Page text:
Courtesy: NDSU Athletic Media Relations
When people talk about Amy Ruley's NDSU women's basketball program they often speak with a sense of awe. Depending on who you talk to, her teams have been called a powerhouse, dynasty or juggernaut.
People talk about the character of the coach. The strength and courage she portrayed while battling breast cancer during the 2001-2002 season has served as an inspiration and an example to many. She continues to be a strong and vibrant spokesperson for breast cancer.
The winningest coach in the program's history, Ruley's teams are consistently among the leaders in the region and nation. She was inducted into the Women's Basketball Hall of Fame in June 2004, Purdue University's Athletic Hall of Fame in November 2004, and was recognized as one of the South Shore Sports Legends in Northwest Indiana in the 2007 fall.
During her 28 years at NDSU, Ruley has led the Bison to five NCAA Division II national titles and nine trips to the Final Four. There was a run of 16 straight playoff appearances from 1986 to 2001.
Past successes aside, Ruley looks to each season as a new opportunity for her team. Clearly over two decades at the helm has not diminished her enthusiasm for the game.
"You try to draw on your past experiences for preparations and, yet, you realize every year there will be different challenges and obstacles. There's a new team and a chemistry to establish," she said.
"There's always something new around the corner. I get excited just talking about the season ahead."
Ruley has compiled a remarkable 654-187 record at NDSU. In addition, she has received a host of honors including the 2002 United States Sports Academy's "C. Vivian Stringer" Women's Coaching Award, 1997 Women's Basketball Coaches Association (WBCA) Carol Eckman Award, 1993 WBCA Division II Coach of the Year, American Women's Sports Federation (AWSF) Division II Coach of the Year in 1986 and 1991, Midwest Sports Channel 1995 Collegiate Coach of the Year , College Sports Magazine Division II Coach of the Year in 1994 and 1995, WBCA District VII Coach of the Year 10 times and the North Dakota Associated Press College Female Coach of the Year seven times. She was inducted into the North Dakota Sports Hall of Fame in June, 2000, and was also named as one of the "50 Greatest Sports Figures in North Dakota" as selected by the staff of Sports Illustrated.
Active on the national scene, Ruley served as the secretary for the WBCA, was a member of the USA Basketball Select Team Committee and was on the NCAA Basketball Rules Committee.
Locally, her work with young people in the Fargo-Moorhead community was recognized with the Fargo Optimist Club's 2002 Friend of the Youth Award. She is a frequent speaker at local service clubs, schools and businesses.
It's a resume few people could match, but Ruley quickly shares the credit for her accomplishments.
"You're only as good as the people around you," she said. "We've been fortunate at NDSU to have excellent support from our administration, a great staff, and most importantly, the fine athletes. I've had so many outstanding people to work with that my chances of success have been very good, based on their quality."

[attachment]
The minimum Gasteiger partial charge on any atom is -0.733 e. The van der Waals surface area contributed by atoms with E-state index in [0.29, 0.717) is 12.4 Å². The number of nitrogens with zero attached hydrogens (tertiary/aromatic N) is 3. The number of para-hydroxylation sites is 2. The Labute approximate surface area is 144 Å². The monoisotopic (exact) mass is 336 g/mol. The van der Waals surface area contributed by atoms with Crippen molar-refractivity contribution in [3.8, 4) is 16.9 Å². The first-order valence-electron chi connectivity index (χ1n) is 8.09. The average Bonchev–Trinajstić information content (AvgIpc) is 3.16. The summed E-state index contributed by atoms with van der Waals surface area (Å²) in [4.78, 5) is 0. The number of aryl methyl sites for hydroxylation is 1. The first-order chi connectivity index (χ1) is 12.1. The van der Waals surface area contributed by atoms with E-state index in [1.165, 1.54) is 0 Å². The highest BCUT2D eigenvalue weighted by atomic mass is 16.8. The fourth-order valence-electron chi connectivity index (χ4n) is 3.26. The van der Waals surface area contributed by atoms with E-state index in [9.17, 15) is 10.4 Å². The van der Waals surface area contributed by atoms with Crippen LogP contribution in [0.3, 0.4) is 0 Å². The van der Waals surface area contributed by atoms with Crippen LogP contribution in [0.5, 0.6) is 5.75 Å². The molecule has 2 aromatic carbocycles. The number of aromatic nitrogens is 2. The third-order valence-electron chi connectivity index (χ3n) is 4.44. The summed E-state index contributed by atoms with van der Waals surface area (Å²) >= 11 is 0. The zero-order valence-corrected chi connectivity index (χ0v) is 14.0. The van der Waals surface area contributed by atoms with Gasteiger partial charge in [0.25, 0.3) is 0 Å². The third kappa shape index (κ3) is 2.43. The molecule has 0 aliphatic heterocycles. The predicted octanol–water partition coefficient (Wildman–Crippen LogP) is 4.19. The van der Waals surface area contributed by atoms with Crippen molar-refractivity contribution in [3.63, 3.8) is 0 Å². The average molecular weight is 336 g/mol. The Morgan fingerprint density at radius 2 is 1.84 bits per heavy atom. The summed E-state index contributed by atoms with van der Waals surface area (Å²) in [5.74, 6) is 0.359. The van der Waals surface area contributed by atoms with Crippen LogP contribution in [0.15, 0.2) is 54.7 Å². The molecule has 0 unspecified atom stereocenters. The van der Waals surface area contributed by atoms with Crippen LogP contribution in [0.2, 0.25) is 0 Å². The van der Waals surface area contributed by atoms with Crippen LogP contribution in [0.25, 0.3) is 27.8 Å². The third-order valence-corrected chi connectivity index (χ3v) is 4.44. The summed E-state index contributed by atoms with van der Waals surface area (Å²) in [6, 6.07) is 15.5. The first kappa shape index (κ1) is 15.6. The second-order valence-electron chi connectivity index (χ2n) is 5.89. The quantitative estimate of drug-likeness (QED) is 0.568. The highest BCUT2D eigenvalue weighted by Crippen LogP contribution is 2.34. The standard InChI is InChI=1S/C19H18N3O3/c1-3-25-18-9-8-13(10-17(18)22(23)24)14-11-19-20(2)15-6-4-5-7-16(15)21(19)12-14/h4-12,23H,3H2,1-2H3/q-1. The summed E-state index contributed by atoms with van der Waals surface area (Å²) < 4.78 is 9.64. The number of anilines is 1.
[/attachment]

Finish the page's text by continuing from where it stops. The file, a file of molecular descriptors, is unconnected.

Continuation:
A point guard and team captain during her playing days at Purdue University, Ruley earned her bachelor's degree in physical education from Purdue in 1978 and a master's degree in science and physical education from Western Illinois University in 1979. She was selected to Mortar Board while a student at Purdue. Ruley was inducted into the school's Athletic Hall of Fame in November, 2004.
Ruley uses her many abilities to fill the roles of coach, teacher and mentor. It's a challenge she finds highly rewarding.
"My background is in education, physical education and psychology and sociology of sport. I've tried to prepare myself from an academic standpoint to have skills in these areas," she said. "I feel a sense of responsibility to be a mentor for other women involved in athletics and those who look at coaching as a profession."
During Ruley's career at NDSU, she has coached six Kodak All-Americans, three NCAA National Championship Most Outstanding Players, four CoSIDA Academic All-Americans, one AIAW All-American and numerous All-Division I Independent and North Central Conference players. She continually urges her players to do their very best.
"In recruiting, I look for kids who really love the game, want to have fun and take advantage of the opportunities to become the best players that they can be," Ruley said. "The excitement, the fun and the challenge should be the key reasons for their performing. With that, I also look for the person who wants to be a student and who will take the opportunity at the collegiate level to prepare for a career and develop themselves as an individual."
While she pushes individuals to succeed on the court and in the classroom, her lessons concentrate on a team concept. She expects all of her players to take part in her fast-paced, balanced approach to scoring, defending and rebounding.
"Each person contributes in whatever way they can, whether that be in a starting role or as a back-up. I believe our team is only as good as the final player," Ruley said.
"We want everyone finding and accepting a role, contributing in a positive way to the success of the team."
Those successes have come often during Ruley's tenure and she anticipates more in the future. Excellence has become the normal standard for her program.
"After 28 years, I still find coaching to be challenging and fun," Ruley said. "At NDSU, we have a perfect balance of athletics and academics. It's a perspective that keeps this job fun for me. When we're recruiting student athletes, we know we're in a position to offer them countless opportunities.
"If they are willing to make a commitment and work at it, we can really provide them an excellent experience. To believe in the product you offer, that's really important and that's how I feel about NDSU."